litany

[ lit-n-ee ]
/ ˈlɪt n i /

noun, plural lit·a·nies.

a ceremonial or liturgical form of prayer consisting of a series of invocations or supplications with responses that are the same for a number in succession.
the Litany, the supplication in this form in the Book of Common Prayer.
a recitation or recital that resembles a litany.
a prolonged or tedious account: We heard the whole litany of their complaints.

Nearby words

  1. lit up,
  2. lit-crit,
  3. lit.,
  4. lit.b.,
  5. lit.d.,
  6. litas,
  7. litchi,
  8. litchi nut,
  9. lite,
  10. liter

Origin of litany

before 900; < Late Latin litanīa < Late Greek litaneía litany, Greek: an entreating, equivalent to litan- (stem of litaínein, variant of litaneúein to pray) + -eia -y3; replacing Middle English letanie, Old English letanīa < Medieval Latin, Late Latin, as above

Can be confusedlitany liturgy

Dictionary.com Unabridged Based on the Random House Unabridged Dictionary, © Random House, Inc. 2019

Examples from the Web for litany


British Dictionary definitions for litany

litany

/ (ˈlɪtənɪ) /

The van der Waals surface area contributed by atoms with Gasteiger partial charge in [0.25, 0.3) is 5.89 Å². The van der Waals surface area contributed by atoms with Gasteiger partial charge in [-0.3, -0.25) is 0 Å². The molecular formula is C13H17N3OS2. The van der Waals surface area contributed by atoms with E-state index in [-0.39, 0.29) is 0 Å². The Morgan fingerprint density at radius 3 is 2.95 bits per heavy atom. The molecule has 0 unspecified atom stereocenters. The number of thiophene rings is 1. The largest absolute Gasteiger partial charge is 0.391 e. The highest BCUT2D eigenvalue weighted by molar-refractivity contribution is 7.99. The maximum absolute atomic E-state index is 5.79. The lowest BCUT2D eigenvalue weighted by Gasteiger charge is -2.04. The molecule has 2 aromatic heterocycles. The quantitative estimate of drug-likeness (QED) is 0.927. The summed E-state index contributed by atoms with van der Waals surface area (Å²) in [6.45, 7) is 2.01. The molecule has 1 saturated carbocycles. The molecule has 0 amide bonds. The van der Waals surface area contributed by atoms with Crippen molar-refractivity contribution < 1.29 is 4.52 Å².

noun plural -nies

Christianity
  1. a form of prayer consisting of a series of invocations, each followed by an unvarying response
  2. the Litanythe general supplication in this form included in the Book of Common Prayer
any long or tedious speech or recital

Word Origin for litany

C13: via Old French from Medieval Latin litanīa from Late Greek litaneia prayer, ultimately from Greek litē entreaty

Collins English Dictionary - Complete & Unabridged 2012 Digital Edition © William Collins Sons & Co. Ltd. 1979, 1986 © HarperCollins Publishers 1998, 2000, 2003, 2005, 2006, 2007, 2009, 2012

Word Origin and History for litany

litany

n.

c.1200, from Old French letanie and directly from Medieval Latin letania, Late Latin litania (cf. Spanish letania, Italian litania), from Greek litaneia "litany, an entreating," from lite "prayer, supplication, entreaty," of unknown origin. From notion of monotonous enumeration of petitions in Christian prayer services came generalized sense of "repeated series," early 19c., borrowed from French.

For those who know the Greek words, a litany is a series of prayers, a liturgy is a canon of public service; the latter in practice includes prayer, but does not say so. [Fowler]
Online Etymology Dictionary, © 2010 Douglas Harper

Culture definitions for litany

litany

In many religions, a ritual repetition of prayers. Usually a clergyman or singer chants a prayer, and the congregation makes a response, such as “Lord, have mercy.”

The New Dictionary of Cultural Literacy, Third Edition Copyright © 2005 by Houghton Mifflin Harcourt Publishing Company. Published by Houghton Mifflin Harcourt Publishing Company. All rights reserved.